Hello and welcome back to the Therapy Spot, everyone! I’d like to wish each and every one of you a very happy Valentine’s Day. Whether you celebrate with your partner, friends, or your children, today is a wonderful day to express your love.

Today, however, I’d like to talk about something a little unusual for Valentine’s Day: fighting. Unfortunately, no matter how much we love our partners, fights happen. In fact, arguments and misunderstandings with our partners can be the most upsetting and volatile fights we have. That’s why I interviewed Mona Barbera today of all days.

Psychologist Mona Barbera offers IFS couples therapy and couples workshops in her private practice in Rhode Island. She is an Assistant Trainer for Internal Family Systems as well as a certified advanced Imago Relationship Therapist. Mona is also a committee chairperson of the New England Association for the Study of Trauma and Dissociation. In other words, she’s the perfect person to ask about how to use IFS when we find ourselves in conflict with our partner.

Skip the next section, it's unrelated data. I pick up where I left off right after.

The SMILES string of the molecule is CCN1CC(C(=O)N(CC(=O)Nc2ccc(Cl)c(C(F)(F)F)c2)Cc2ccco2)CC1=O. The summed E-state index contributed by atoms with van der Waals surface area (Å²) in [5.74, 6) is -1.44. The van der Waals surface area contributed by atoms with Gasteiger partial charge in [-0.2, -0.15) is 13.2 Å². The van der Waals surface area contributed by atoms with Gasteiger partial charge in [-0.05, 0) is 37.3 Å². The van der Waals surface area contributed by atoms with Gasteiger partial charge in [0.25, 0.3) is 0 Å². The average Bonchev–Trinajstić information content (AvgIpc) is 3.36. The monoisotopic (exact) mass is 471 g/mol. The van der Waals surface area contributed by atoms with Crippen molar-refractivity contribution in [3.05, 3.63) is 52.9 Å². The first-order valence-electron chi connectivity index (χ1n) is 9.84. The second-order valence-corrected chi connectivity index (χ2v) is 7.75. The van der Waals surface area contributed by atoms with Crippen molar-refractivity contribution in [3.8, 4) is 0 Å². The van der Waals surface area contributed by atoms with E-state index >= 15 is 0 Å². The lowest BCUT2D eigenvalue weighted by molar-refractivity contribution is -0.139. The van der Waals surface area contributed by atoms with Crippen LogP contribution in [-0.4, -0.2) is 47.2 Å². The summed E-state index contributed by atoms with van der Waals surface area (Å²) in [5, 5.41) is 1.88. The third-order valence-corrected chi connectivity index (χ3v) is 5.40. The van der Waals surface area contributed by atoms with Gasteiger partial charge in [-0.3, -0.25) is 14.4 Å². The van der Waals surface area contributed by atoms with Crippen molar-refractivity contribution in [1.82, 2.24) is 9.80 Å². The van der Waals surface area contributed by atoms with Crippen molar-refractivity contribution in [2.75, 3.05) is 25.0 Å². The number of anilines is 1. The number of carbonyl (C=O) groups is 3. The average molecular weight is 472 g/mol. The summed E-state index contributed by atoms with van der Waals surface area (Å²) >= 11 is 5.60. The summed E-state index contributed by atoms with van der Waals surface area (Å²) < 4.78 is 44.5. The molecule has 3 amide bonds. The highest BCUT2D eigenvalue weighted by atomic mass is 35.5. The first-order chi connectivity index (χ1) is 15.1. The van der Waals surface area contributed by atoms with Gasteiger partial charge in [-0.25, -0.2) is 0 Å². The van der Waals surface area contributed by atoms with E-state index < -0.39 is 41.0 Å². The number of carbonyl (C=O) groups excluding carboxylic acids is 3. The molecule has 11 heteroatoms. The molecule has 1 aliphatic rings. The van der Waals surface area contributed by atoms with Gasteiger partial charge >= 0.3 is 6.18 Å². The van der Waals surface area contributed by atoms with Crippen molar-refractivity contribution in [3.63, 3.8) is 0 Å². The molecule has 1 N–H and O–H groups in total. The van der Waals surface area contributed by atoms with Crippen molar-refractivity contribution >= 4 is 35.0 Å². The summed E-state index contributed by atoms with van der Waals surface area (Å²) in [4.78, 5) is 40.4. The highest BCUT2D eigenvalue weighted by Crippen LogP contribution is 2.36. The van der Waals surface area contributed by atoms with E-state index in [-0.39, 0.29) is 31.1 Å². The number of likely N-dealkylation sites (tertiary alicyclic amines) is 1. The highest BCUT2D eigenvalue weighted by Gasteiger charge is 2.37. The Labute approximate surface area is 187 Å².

When you and your partner argue, you might respond by getting angry, or withdrawing. Either way, at that moment, you two are anything but connected! Instead, your protector parts work overtime to rescue you from a “dangerous” situation. Listen along as Mona shares 3 ways to get back into connection when you have a fight.

Practice makes perfect

You may have noticed that we refer to Mona’s three methods as gifts to give your partner when you argue. If the idea of giving your partner a “gift” when you’re fighting doesn’t come naturally to you, don’t worry. Every time you practice, you have actively chosen connection over conflict.

For more information on using the IFS lens in your relationship, I encourage you to check out Mona’s award-winning book. Bring Yourself to Love: How Couples Can Turn Disconnection into Intimacy is available on Amazon and at Selfleadership.org.